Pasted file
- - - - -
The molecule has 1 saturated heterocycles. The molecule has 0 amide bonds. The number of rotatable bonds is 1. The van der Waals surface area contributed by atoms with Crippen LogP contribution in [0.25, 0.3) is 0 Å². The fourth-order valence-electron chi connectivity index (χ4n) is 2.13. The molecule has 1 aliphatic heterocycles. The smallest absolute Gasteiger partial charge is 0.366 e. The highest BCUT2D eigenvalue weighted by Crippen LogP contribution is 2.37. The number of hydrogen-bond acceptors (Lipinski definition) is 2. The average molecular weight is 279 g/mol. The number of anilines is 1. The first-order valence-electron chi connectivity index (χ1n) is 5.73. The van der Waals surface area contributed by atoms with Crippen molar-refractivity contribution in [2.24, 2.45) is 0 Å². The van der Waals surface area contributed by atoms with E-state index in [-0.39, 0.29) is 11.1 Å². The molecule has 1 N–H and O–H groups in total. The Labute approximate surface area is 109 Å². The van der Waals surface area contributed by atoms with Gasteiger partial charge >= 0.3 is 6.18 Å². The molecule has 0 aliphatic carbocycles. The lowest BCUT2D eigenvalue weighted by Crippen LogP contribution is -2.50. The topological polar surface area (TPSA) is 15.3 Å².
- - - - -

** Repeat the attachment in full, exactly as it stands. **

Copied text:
The molecule has 1 saturated heterocycles. The molecule has 0 amide bonds. The number of rotatable bonds is 1. The van der Waals surface area contributed by atoms with Crippen LogP contribution in [0.25, 0.3) is 0 Å². The fourth-order valence-electron chi connectivity index (χ4n) is 2.13. The molecule has 1 aliphatic heterocycles. The smallest absolute Gasteiger partial charge is 0.366 e. The highest BCUT2D eigenvalue weighted by Crippen LogP contribution is 2.37. The number of hydrogen-bond acceptors (Lipinski definition) is 2. The average molecular weight is 279 g/mol. The number of anilines is 1. The first-order valence-electron chi connectivity index (χ1n) is 5.73. The van der Waals surface area contributed by atoms with Crippen molar-refractivity contribution in [2.24, 2.45) is 0 Å². The van der Waals surface area contributed by atoms with E-state index in [-0.39, 0.29) is 11.1 Å². The molecule has 1 N–H and O–H groups in total. The Labute approximate surface area is 109 Å². The van der Waals surface area contributed by atoms with Gasteiger partial charge >= 0.3 is 6.18 Å². The molecule has 0 aliphatic carbocycles. The lowest BCUT2D eigenvalue weighted by Crippen LogP contribution is -2.50. The topological polar surface area (TPSA) is 15.3 Å².